Biden Justice Division suing Georgia over new voting restrictions

0
117

U.S. Attorney General Merrick Garland speaks in the company of Assistant Attorney General for Civil Rights Kristen Clarke during a press conference at the Department of Justice in Washington, DC, on Jan.

Ken Cedeno | Reuters

The Justice Department is suing Georgia, Attorney General Merrick Garland announced Friday that a recently passed electoral law violates the protection of the voting rights law for minority voters.

“Wherever we see violations of federal law, we will act,” Garland said at a press conference.

Garland said Georgia’s electoral reform law was “enacted with the aim of denying or restricting black Georgians the right to vote on the basis of race or color.”

He called the Justice Department’s new lawsuit “the first of many steps we are taking to ensure that all eligible voters can cast a vote,” that all legitimate votes are counted and that every voter has access to accurate information.

CNBC policy

Read more about CNBC’s political coverage:

Garland announced the federal lawsuit about three months after Georgia Republican Governor Brian Kemp signed the GOP-controlled legislature passed the electoral revision bill.

The law reportedly enacts a range of restrictive and potentially confusing measures that critics claim will affect voter turnout, especially in Democratic and minority cities and suburbs.

The changes sparked a national outcry among Democrats and constituencies. Large corporations and organizations such as Coca-Cola and the NCAA also protested the Peach State’s actions.

Kemp later on Friday in a fiery response busted the DOJ’s lawsuit, accusing Democrats like President Joe Biden and former Georgia gubernatorial candidate Stacey Abrams of “armed” the agency.

“This lawsuit is born out of the lies and misinformation that the Biden government urged against Georgia’s electoral integrity law from the outset,” Kemp said in a statement.

“Joe Biden, Stacey Abrams and their allies tried to force an unconstitutional takeover of power by Congress – and failed to overwhelm our democracy.”

“As Secretary of State, I fought the Obama Justice Department twice to protect the security of our elections – and won,” said Kemp. “I look forward to going three on three to make sure Georgia is easy to vote and hard to cheat.”

Georgia is not the only one to impose voting restrictions. Florida Governor Ron DeSantis signed a similar bill in May, while other state parliaments across the country are considering legislation.

In Texas, the Democrats recently thwarted the passage of a restrictive voting law. Republican Governor Greg Abbott has vowed to revive it.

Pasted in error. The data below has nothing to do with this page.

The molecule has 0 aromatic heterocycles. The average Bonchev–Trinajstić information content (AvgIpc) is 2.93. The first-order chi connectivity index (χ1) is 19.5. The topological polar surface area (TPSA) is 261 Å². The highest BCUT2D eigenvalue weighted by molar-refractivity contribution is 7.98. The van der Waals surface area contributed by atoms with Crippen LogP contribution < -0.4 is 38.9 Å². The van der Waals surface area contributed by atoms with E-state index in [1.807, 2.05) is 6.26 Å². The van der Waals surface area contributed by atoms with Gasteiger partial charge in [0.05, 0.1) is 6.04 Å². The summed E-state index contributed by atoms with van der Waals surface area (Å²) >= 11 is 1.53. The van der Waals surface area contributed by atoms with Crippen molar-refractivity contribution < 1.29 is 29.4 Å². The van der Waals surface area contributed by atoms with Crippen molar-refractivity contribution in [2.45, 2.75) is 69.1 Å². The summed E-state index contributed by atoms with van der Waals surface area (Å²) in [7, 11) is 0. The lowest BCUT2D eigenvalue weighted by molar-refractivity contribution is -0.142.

Garland promised Friday that the Biden government’s Justice Department would “look into new laws aimed at restricting voter access”.

Garland said it was cause for celebration that Georgia had a record turnout in the 2020 election. But SB 202, signed in March, contained numerous provisions that “make it difficult for people to vote,” Garland said.

The historically republican state fell apart for Biden over former President Donald Trump, an angry victory that Trump still rejects.

Trump’s conspiracy theories that widespread fraud were costing him re-election helped fuel restrictive voting laws across the country.

As part of the DOJ’s efforts to protect and expand access to voting, Garland also urged Congress to restore a federal provision that the Supreme Court placed in the landmark Shelby County v. Holder from 2013 defused.

That measure, Section 5 of the Voting Rights Act, required that certain jurisdictions’ proposed changes to their electoral rules could not be enforced until they demonstrated to federal authorities that those changes did not deny or restrict voting rights based on race, color, or minority status.

“If Georgia had still been covered by Section 5, SB 202 would likely never have taken effect,” Garland said. “We urge Congress to restore this invaluable tool.”

Garland also said his division’s civil rights division will publish new guidance to ensure post-election audits – several of which are controversial examples running in key states – comply with federal law.

The department is also working on guidelines for early voting and mail-in voting, as well as guidelines that clarify the safeguards that counties apply when states redraw their maps, Garland said.

The attorney general also noted a “dramatic increase in threats and violent threats” against election officials at all levels, “from senior administrators to volunteer electoral workers”.

Assistant Attorney General Lisa Monaco will issue an order directing federal prosecutors to prioritize investigations into these threats, Garland said.